One-Minute Book Reviews

June 19, 2009

Abu Ghraib Prisoners Tortured With ‘Yoko Ono Singing’ – Jane Mayer’s ‘The Dark Side’

Filed under: Nonfiction,Quotes of the Day — 1minutebookreviewswordpresscom @ 12:48 am
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New in paperback: Jane Mayer’s acclaimed The Dark Side: The Inside Story of How the War on Terror Turned Into a War on American Ideals (Anchor, 432 pp., $15.95). In this 2008 National Book Award finalist, Mayer describes the American “noise torture” of prisoners at Abu Ghraib prison in Iraq, which involved subjecting the detainees to intolerable sounds:

“Evidently, the interrogators brought a certain twisted humor to their DJ duties, searching for sounds they believed would be particularly insufferable.” Among their choices: “Yoko Ono singing.”

You can read this quote in its original context by using a “search inside the book” tool like this one any online bookseller’s site that has the feature.

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May 12, 2009

The Susan Boyle of Fiction, 70 Years Ahead of ‘Britain’s Got Talent!’

Filed under: Late Night With Jan Harayda — 1minutebookreviewswordpresscom @ 12:38 am
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Who is the fictional counterpart to Susan Boyle, the Scottish singer who shot from obscurity to stardom on Britain’s Got Talent!? I’d vote for Guenevere Pettigrew, the virginal and unemployed ex-governess who ascends over 24 hours into a glamorous 1930s world of cocktails and evening gowns in Winifred Watson’s sparkling 1938 comedy, Miss Pettigrew Lives for a Day (Persephone Classics, 234 pp., $15, paperback), reissued last year along with the movie version. My review of Miss Pettigrew Lives for a Day appeared on Nov. 10, 2008.

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January 7, 2008

A Young American Lounge Singer in Shanghai Tries to Keep Her Life in Tune in Lara Tupper’s First Novel, ‘A Thousand and One Nights’

Far from home in a five-star hotel with a no-star boyfriend

A Thousand and One Nights. By Lara Tupper. Harvest, 240 pp., $13, paperback.

By Janice Harayda

A popular joke about the late Norman Vince Peale said that all of his sermons consisted of “three anecdotes in search of a point.” You might have a similar reaction to Laura Tupper’s first novel, A Thousand and One Nights.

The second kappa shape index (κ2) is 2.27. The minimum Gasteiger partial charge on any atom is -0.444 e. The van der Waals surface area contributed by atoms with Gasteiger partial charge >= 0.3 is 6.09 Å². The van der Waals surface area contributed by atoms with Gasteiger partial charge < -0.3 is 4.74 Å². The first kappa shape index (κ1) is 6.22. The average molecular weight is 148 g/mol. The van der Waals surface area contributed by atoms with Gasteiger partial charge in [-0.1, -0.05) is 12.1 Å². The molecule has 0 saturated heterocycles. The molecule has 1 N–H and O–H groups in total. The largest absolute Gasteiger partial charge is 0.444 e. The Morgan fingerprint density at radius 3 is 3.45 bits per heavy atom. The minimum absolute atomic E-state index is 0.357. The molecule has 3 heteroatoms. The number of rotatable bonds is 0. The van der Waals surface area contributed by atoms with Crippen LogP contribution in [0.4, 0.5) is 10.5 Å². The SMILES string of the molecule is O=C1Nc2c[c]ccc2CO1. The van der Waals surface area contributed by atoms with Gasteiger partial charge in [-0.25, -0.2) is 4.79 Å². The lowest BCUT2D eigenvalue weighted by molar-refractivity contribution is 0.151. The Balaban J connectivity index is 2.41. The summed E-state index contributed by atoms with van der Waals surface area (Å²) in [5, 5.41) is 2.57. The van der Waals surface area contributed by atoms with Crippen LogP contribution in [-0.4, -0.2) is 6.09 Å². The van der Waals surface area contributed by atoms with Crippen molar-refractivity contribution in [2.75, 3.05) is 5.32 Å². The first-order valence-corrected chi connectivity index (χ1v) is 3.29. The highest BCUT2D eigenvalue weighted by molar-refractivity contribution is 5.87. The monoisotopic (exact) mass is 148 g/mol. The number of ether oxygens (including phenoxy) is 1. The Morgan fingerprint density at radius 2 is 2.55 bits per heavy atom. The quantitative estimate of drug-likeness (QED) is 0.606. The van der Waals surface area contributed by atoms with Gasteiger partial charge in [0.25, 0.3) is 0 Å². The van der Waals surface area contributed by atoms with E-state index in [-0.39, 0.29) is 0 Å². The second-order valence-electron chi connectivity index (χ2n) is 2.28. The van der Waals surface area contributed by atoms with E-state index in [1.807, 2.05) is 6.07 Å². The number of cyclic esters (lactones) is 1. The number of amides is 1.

Tupper has woven well-researched anecdotes about China into this story of a young American alto and her callow guitarist boyfriend from Yorkshire, who meet on a cruise ship and spend months performing as a duo in a plush hotel in Shanghai (where the only guests who don’t want to hear “Candle in the Wind” seem to want to hear “My Heart Will Go On”). On a train to Hangzhou, Karla and Jack receive “little black plastic bags for spitting.” And in a Shanghai market, Karla sees live snakes for sale, spinning in red buckets, and watches a man skin one alive, its flesh still wriggling and “a blue organ of some kind dangling” after the blade strikes.

But the anecdotes don’t coalesce into a story worthy of them. Karla and Jack run on empty, spending much of their time drinking, whining and bickering. A Thousand and One Nights has so little character and thematic development that at the end, Karla seems as masochistic and Jack as self-absorbed (and as bereft of credible Yorkshire accent) as the beginning. In a sense, both are shanghai’d by Shanghai. For all we learn about their attraction to each other, Tupper might as well have set them down in Secaucus.

Best line: Tupper’s description of the train to Hangzhou: “Karla and Jack had ‘soft seats,’ with cushions, and once on board they were given little plastic bags for spitting. There was no AC, and Karla was wearing tight, black jeans. There were a few other Caucasian faces in their train car, all flushed, and Jack and Karla ignored them. A uniformed girl served complimentary tea in white plastic cups. Bits of green herb floated up, then sank down.”

Worst line: “In truth, Karla was scared every night, and she was tired of being scared, tired of her own cycle of pathetic thoughts.”

Editor: Stacia Decker

Published: February 2007 www.laratupper.com and www.HarcourtBooks.com

Caveat lector: This review is based on an advance reading copy. Some material in the finished book may differ.

Furthermore: Tupper is a former lounge singer whose site says that she has performed “at sea and in the Mediterranean and Caribbean, and on land in Thailand, Japan, China and the United Arab Emirates.” She lives in New York City.

© 2008 Janice Harayda. All rights reserved.
www.janiceharayda.com

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